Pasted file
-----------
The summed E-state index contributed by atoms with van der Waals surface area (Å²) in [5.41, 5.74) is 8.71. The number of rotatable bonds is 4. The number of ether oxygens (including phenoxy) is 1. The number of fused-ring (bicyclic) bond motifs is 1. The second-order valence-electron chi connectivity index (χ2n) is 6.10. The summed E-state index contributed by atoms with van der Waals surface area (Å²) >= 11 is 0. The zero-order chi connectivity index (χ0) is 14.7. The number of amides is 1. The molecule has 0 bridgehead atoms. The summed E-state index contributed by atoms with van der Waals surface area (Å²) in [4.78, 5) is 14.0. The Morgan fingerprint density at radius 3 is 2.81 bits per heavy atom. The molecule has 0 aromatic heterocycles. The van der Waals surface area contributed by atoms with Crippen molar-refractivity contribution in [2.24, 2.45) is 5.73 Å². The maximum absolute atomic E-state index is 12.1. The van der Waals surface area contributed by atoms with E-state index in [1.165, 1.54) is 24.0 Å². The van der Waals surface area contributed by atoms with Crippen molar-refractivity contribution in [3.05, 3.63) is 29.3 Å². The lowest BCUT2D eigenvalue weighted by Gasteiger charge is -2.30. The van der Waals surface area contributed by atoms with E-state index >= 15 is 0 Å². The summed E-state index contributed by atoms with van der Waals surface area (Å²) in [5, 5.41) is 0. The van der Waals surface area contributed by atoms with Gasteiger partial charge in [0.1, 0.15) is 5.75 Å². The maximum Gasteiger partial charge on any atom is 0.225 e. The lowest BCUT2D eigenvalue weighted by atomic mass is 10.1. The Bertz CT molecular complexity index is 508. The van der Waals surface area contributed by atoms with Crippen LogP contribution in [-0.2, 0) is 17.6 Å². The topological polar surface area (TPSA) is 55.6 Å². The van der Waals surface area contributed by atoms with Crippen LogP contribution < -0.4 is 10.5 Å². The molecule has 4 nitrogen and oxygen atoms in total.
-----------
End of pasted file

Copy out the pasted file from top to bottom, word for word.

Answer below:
The summed E-state index contributed by atoms with van der Waals surface area (Å²) in [5.41, 5.74) is 8.71. The number of rotatable bonds is 4. The number of ether oxygens (including phenoxy) is 1. The number of fused-ring (bicyclic) bond motifs is 1. The second-order valence-electron chi connectivity index (χ2n) is 6.10. The summed E-state index contributed by atoms with van der Waals surface area (Å²) >= 11 is 0. The zero-order chi connectivity index (χ0) is 14.7. The number of amides is 1. The molecule has 0 bridgehead atoms. The summed E-state index contributed by atoms with van der Waals surface area (Å²) in [4.78, 5) is 14.0. The Morgan fingerprint density at radius 3 is 2.81 bits per heavy atom. The molecule has 0 aromatic heterocycles. The van der Waals surface area contributed by atoms with Crippen molar-refractivity contribution in [2.24, 2.45) is 5.73 Å². The maximum absolute atomic E-state index is 12.1. The van der Waals surface area contributed by atoms with E-state index in [1.165, 1.54) is 24.0 Å². The van der Waals surface area contributed by atoms with Crippen molar-refractivity contribution in [3.05, 3.63) is 29.3 Å². The lowest BCUT2D eigenvalue weighted by Gasteiger charge is -2.30. The van der Waals surface area contributed by atoms with E-state index >= 15 is 0 Å². The summed E-state index contributed by atoms with van der Waals surface area (Å²) in [5, 5.41) is 0. The van der Waals surface area contributed by atoms with Gasteiger partial charge in [0.1, 0.15) is 5.75 Å². The maximum Gasteiger partial charge on any atom is 0.225 e. The lowest BCUT2D eigenvalue weighted by atomic mass is 10.1. The Bertz CT molecular complexity index is 508. The van der Waals surface area contributed by atoms with Crippen LogP contribution in [-0.2, 0) is 17.6 Å². The topological polar surface area (TPSA) is 55.6 Å². The van der Waals surface area contributed by atoms with Crippen LogP contribution < -0.4 is 10.5 Å². The molecule has 4 nitrogen and oxygen atoms in total.